Well, this was depressing. I get all the iconic status and the associated jazz, but seriously, I was sad once I was done. I was sad even before I was done. It started barely ten pages in. Sometimes, reading classics can be quite a task.
Death of A Salesman covers the last few days of a travelling salesman Willy Loman and his struggle to reconcile with his unfulfilled expectations, which, are never-ending. His career is flickering, his family - in his eyes - is strangely out of shape and his rigid, core beliefs seem to be crumbling, and with them, his very soul seems to be ebbing away. He is supported by his painfully loyal wife Linda Loman, and his two sons - Happy, who as the moniker suggests, is barely aware of the consequences in his gaeity, and Biff, who appears to be the only family member with some brains and conscience, but is sadly, between jobs and figuring out life for himself. There is something pathetic about Willy, in his misguided self-assuredness and the debt he owed to his wife, which he masks under a rough and condescending attitude towards the woman. Undoubtedly, it made me sick. I did feel sorry for Mrs. Loman, though her blind dependence on someone as spineless as her husband seemed very perplexing. The play isn't set in my generation - it is a good 65 years old - and it bothers me how little women had within their reach in those days. Perhaps it is still the same, perhaps the fault lies in us, perhaps its easier said than done, who knows. Also, not being an American, I feel this play has a lot more to do with the personal inclinations and outlooks, rather than the great American dream. There is nothing wrong with the dream; its only what you dream about and how you go about it. There is the way of Charlie - Willy's neighbour, a self-made man - who works silently and keeps himself grounded, and then there is Willy, who is so blinkered, that he is happy to deceive himself of his indispensability.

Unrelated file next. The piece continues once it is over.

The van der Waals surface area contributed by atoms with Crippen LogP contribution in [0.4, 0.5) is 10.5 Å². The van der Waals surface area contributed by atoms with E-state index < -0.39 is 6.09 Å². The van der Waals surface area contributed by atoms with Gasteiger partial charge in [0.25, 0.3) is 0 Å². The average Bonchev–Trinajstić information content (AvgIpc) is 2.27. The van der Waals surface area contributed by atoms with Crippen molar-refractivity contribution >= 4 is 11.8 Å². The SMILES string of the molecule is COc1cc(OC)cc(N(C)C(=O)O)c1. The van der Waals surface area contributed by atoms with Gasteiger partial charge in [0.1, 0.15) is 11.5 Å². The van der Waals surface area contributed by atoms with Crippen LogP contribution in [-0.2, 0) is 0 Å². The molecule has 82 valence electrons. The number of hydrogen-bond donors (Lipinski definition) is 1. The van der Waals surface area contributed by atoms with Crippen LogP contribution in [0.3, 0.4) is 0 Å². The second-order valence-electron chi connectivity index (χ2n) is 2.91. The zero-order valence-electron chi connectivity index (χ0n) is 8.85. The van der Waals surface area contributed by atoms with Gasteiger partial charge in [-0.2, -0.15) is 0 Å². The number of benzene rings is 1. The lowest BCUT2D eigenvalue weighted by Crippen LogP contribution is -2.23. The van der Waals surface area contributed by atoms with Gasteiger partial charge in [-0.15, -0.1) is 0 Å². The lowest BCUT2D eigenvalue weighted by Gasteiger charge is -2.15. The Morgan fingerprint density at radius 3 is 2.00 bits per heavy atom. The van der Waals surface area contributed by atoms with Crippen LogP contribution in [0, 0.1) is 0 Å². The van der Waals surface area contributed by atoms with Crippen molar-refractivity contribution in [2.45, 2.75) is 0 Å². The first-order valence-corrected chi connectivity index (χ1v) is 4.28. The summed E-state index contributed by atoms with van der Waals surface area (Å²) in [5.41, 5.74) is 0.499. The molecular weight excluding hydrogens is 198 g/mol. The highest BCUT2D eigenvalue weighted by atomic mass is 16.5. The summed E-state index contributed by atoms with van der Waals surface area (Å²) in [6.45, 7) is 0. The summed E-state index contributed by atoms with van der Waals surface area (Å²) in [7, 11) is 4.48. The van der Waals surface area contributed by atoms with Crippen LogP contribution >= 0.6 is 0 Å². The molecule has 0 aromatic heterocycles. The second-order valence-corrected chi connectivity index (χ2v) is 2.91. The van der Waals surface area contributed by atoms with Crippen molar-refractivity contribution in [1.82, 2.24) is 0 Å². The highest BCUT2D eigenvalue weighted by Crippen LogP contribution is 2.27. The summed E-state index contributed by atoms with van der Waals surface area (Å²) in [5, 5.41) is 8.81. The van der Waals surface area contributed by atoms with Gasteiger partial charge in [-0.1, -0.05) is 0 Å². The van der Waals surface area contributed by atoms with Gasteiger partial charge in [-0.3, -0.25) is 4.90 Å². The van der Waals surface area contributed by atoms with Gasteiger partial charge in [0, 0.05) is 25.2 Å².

Thankfully, by the end of the play, Biff was figuring out his own dream. That, at least, was a silver lining.
The characters are very well laid out, right down to the woman Willy cheated on his wife for. There lies the beauty of reading a play; Miller never really described in detail the features of the mistress, but her lines were more than enough to sketch a frame in our minds. I loved that particular scene, both for its unspoken vividity, and the depth it lent to the life of Loman. The play also flips back and forth, running several years at a time, and while it was difficult at first to keep track of past and present, it gradually got easier, and in fact, seemed a good break from seeing the man blunder continuously and understand why that happened. The most annoying character was that of the Uncle Ben, Willy's distant, show-off, cheap, elder brother (sorry for the adjectives, I really do hate him that much), who Willy idolises, and in my opinion, is the reason for most of the man's sufferings. I guess Ben's dialogue "...when I was seventeen, I walked into a jungle, and when I was twenty-one, I walked out. And by God, I was rich..." will go down as one of the most disgusting things ever said in books.
Its a short, swift play, and has been staged so often and won so many awards that I don't know of all of them. Death of A Salesman, certainly stands out in a way, by virtue of its look into the very basal emotions of man, the daily treacheries, the successes and failures of family connections and the darkness associated with a futile situation. It brings no cheer, but there is a lesson to be learnt, and a very deep one at that. And that's where, I guess, the iconic status comes about.